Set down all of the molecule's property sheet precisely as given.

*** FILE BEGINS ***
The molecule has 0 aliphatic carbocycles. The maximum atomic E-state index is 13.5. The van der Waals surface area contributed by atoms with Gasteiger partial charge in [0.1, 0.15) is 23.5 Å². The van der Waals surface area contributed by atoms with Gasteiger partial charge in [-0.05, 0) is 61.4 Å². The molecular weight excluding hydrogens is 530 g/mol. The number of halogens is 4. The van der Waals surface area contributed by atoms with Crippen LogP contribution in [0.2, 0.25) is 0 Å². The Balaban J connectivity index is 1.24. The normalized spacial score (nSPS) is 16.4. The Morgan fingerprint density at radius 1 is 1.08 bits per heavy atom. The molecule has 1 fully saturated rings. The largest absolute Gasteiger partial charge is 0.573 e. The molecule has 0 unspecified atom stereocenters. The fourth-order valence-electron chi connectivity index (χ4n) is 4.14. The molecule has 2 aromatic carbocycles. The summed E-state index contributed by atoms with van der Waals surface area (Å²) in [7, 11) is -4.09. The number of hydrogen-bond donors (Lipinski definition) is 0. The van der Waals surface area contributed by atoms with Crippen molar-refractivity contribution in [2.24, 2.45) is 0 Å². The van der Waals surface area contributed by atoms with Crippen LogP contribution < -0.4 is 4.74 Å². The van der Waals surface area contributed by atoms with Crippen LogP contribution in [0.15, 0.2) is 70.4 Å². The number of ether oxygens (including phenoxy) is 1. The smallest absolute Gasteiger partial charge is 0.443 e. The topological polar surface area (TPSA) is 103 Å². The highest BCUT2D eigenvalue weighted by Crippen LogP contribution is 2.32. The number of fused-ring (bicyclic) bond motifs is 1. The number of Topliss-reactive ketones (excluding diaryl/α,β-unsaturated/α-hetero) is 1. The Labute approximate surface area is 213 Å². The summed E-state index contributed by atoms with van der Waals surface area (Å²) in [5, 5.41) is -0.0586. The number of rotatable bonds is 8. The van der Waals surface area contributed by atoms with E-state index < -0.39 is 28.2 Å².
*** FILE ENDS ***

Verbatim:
The molecule has 0 aliphatic carbocycles. The maximum atomic E-state index is 13.5. The van der Waals surface area contributed by atoms with Gasteiger partial charge in [0.1, 0.15) is 23.5 Å². The van der Waals surface area contributed by atoms with Gasteiger partial charge in [-0.05, 0) is 61.4 Å². The molecular weight excluding hydrogens is 530 g/mol. The number of halogens is 4. The van der Waals surface area contributed by atoms with Crippen LogP contribution in [0.2, 0.25) is 0 Å². The Balaban J connectivity index is 1.24. The normalized spacial score (nSPS) is 16.4. The Morgan fingerprint density at radius 1 is 1.08 bits per heavy atom. The molecule has 1 fully saturated rings. The largest absolute Gasteiger partial charge is 0.573 e. The molecule has 0 unspecified atom stereocenters. The fourth-order valence-electron chi connectivity index (χ4n) is 4.14. The molecule has 2 aromatic carbocycles. The summed E-state index contributed by atoms with van der Waals surface area (Å²) in [7, 11) is -4.09. The number of hydrogen-bond donors (Lipinski definition) is 0. The van der Waals surface area contributed by atoms with Crippen molar-refractivity contribution in [2.24, 2.45) is 0 Å². The van der Waals surface area contributed by atoms with Crippen LogP contribution < -0.4 is 4.74 Å². The van der Waals surface area contributed by atoms with Crippen LogP contribution in [0.15, 0.2) is 70.4 Å². The number of ether oxygens (including phenoxy) is 1. The smallest absolute Gasteiger partial charge is 0.443 e. The topological polar surface area (TPSA) is 103 Å². The highest BCUT2D eigenvalue weighted by Crippen LogP contribution is 2.32. The number of fused-ring (bicyclic) bond motifs is 1. The number of Topliss-reactive ketones (excluding diaryl/α,β-unsaturated/α-hetero) is 1. The Labute approximate surface area is 213 Å². The summed E-state index contributed by atoms with van der Waals surface area (Å²) in [5, 5.41) is -0.0586. The number of rotatable bonds is 8. The van der Waals surface area contributed by atoms with E-state index < -0.39 is 28.2 Å².